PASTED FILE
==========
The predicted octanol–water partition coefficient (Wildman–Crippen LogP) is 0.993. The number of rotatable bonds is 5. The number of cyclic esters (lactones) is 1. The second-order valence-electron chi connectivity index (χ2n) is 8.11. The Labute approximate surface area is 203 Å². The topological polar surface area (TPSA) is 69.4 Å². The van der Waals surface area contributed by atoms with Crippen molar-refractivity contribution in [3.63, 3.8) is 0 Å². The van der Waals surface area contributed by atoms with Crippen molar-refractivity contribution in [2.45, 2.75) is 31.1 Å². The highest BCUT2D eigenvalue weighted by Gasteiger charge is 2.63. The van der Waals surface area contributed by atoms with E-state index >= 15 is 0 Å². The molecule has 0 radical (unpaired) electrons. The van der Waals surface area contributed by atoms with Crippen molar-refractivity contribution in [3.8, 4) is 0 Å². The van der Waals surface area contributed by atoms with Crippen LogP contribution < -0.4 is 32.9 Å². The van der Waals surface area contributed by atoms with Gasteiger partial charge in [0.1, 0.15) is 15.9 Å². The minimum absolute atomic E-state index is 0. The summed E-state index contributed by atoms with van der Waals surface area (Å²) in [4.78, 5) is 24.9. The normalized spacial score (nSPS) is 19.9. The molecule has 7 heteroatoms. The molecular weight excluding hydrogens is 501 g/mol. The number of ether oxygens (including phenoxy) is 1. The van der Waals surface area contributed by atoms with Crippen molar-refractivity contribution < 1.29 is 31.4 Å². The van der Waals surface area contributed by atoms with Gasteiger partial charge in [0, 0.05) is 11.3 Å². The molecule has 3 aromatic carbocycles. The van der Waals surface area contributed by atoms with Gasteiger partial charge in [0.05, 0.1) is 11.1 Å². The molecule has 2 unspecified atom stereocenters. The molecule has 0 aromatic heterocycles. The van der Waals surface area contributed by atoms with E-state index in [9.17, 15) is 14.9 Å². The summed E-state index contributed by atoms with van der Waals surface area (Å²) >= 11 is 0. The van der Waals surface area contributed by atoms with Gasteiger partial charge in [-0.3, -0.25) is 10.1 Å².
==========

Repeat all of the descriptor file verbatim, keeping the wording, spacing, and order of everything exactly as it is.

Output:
The predicted octanol–water partition coefficient (Wildman–Crippen LogP) is 0.993. The number of rotatable bonds is 5. The number of cyclic esters (lactones) is 1. The second-order valence-electron chi connectivity index (χ2n) is 8.11. The Labute approximate surface area is 203 Å². The topological polar surface area (TPSA) is 69.4 Å². The van der Waals surface area contributed by atoms with Crippen molar-refractivity contribution in [3.63, 3.8) is 0 Å². The van der Waals surface area contributed by atoms with Crippen molar-refractivity contribution in [2.45, 2.75) is 31.1 Å². The highest BCUT2D eigenvalue weighted by Gasteiger charge is 2.63. The van der Waals surface area contributed by atoms with E-state index >= 15 is 0 Å². The molecule has 0 radical (unpaired) electrons. The van der Waals surface area contributed by atoms with Crippen molar-refractivity contribution in [3.8, 4) is 0 Å². The van der Waals surface area contributed by atoms with Crippen LogP contribution < -0.4 is 32.9 Å². The van der Waals surface area contributed by atoms with Gasteiger partial charge in [0.1, 0.15) is 15.9 Å². The minimum absolute atomic E-state index is 0. The summed E-state index contributed by atoms with van der Waals surface area (Å²) in [4.78, 5) is 24.9. The normalized spacial score (nSPS) is 19.9. The molecule has 7 heteroatoms. The molecular weight excluding hydrogens is 501 g/mol. The number of ether oxygens (including phenoxy) is 1. The van der Waals surface area contributed by atoms with Crippen molar-refractivity contribution < 1.29 is 31.4 Å². The van der Waals surface area contributed by atoms with Gasteiger partial charge in [0, 0.05) is 11.3 Å². The molecule has 3 aromatic carbocycles. The van der Waals surface area contributed by atoms with Gasteiger partial charge in [0.05, 0.1) is 11.1 Å². The molecule has 2 unspecified atom stereocenters. The molecule has 0 aromatic heterocycles. The van der Waals surface area contributed by atoms with E-state index in [9.17, 15) is 14.9 Å². The summed E-state index contributed by atoms with van der Waals surface area (Å²) >= 11 is 0. The van der Waals surface area contributed by atoms with Gasteiger partial charge in [-0.3, -0.25) is 10.1 Å².